How the Pandemic Made Social Anxiety Worse

How the Pandemic Made Social Anxiety Worse

Isolation during quarantine and fears of developing a severe case of has left millions of young adults feeling worse than ever.

Between one-fourth and one-third of all U.S. adults experience anxiety at some point in their lives. The phenomenon is especially prevalent among young adults and women. Uncertainty bred by the pandemic seems to have made it more familiar. Fears of COVID-19 among young, vaccinated adults have them left struggling to integrate back into society.

The New York Times reports:

That was the experience of Garret Winton, 22, of Tallahassee, Fla. He recalled an afternoon last May when he curled up in bed and placed two fingers on his neck. One hundred thirty beats per minute, he guessed. The sign of another panic attack, his fourth that week.

He had detected his disorder in middle school, tamed it at college and lost control of it during the pandemic, especially that afternoon as he hyperventilated alone in his room, confronting the factors that increased his anxiety: isolation, draining shifts as a nursing assistant and unanswered texts from friends piling up.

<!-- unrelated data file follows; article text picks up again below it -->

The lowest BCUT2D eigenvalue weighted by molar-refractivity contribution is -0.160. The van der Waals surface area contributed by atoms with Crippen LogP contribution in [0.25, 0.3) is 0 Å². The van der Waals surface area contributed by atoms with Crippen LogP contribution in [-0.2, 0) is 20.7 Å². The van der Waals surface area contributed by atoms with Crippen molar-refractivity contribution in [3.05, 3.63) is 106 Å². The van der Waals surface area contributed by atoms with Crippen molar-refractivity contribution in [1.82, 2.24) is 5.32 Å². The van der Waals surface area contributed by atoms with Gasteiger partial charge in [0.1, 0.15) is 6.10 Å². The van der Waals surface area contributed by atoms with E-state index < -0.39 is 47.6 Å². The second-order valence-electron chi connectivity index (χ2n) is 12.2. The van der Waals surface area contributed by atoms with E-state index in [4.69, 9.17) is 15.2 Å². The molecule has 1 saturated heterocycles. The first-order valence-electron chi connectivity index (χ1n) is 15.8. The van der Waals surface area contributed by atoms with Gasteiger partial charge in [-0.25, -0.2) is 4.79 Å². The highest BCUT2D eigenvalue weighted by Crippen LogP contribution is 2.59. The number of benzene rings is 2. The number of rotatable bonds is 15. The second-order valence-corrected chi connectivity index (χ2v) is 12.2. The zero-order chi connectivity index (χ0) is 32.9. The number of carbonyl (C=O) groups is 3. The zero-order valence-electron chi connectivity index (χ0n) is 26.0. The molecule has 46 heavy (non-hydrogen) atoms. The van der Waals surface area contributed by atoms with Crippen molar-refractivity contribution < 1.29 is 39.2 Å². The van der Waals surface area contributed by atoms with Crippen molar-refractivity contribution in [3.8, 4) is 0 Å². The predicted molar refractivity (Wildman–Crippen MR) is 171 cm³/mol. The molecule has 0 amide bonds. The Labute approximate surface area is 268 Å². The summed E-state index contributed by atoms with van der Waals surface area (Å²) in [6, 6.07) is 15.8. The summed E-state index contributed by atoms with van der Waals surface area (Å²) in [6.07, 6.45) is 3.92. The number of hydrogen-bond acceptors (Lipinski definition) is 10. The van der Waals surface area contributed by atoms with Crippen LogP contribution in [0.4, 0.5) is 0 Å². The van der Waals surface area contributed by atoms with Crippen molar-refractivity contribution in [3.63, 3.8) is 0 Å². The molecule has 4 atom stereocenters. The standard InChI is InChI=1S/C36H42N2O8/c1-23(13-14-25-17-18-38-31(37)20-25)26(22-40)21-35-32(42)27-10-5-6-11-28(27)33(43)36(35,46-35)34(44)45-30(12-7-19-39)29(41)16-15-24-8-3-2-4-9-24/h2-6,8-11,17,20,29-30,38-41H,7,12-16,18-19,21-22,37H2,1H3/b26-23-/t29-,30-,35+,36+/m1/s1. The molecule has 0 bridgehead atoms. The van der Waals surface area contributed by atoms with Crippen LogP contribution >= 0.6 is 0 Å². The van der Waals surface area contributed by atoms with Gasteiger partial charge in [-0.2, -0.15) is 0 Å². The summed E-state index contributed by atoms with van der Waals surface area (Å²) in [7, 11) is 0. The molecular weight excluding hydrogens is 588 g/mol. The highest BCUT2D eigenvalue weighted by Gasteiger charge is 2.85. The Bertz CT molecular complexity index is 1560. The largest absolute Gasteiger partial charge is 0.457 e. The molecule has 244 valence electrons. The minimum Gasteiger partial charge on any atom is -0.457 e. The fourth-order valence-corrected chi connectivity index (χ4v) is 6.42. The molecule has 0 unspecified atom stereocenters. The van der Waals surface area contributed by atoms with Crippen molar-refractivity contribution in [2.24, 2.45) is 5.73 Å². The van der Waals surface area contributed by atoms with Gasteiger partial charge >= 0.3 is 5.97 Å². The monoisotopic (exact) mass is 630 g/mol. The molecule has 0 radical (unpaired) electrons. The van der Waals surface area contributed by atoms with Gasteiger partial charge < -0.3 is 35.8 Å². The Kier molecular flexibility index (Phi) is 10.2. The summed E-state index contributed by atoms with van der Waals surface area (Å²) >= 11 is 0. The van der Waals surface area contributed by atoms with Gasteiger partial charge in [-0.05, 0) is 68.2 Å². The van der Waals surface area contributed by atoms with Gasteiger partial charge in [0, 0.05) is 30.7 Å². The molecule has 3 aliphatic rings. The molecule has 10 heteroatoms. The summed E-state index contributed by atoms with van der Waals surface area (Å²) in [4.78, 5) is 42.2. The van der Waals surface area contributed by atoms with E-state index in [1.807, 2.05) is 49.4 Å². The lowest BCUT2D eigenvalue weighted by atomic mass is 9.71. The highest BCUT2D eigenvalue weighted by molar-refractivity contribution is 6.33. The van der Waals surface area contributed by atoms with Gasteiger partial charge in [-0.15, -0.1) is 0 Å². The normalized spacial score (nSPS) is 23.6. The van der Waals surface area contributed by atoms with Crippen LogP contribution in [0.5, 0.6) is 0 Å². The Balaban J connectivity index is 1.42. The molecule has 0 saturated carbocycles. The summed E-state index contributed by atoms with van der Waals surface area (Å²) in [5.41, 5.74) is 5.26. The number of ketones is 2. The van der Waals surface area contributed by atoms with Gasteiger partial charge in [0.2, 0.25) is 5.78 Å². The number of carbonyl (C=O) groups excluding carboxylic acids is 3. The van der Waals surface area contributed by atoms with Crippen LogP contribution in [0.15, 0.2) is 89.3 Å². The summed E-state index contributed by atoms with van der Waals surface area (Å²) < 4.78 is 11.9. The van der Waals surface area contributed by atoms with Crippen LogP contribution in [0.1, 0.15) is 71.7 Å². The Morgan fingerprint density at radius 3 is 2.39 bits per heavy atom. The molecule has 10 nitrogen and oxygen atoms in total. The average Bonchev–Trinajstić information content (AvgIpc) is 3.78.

As the country continues its gradual re-emergence from lockdowns, some young people are grappling anew with the disorder’s symptoms, encountering newfound insecurities, a fear of public spaces and a reluctance to hang out with friends. The result, experts said, has been a harmful weakening of their socializing muscles, underscoring the pandemic’s potential long-lasting effects on the of a generation.

Intertwined with these feelings, many young people say, is a pressure to enjoy their youth while knowing the pandemic and their social anxiety have prevented them from taking even the simplest steps of early adulthood, like meeting new co-workers in person, going on dates or simply having fun with friends on a night out.

A recent survey found 41% of Democrats believe COVID-19 hospitalized one-half of the people who got it. The correct answer is between 1% and 5%.

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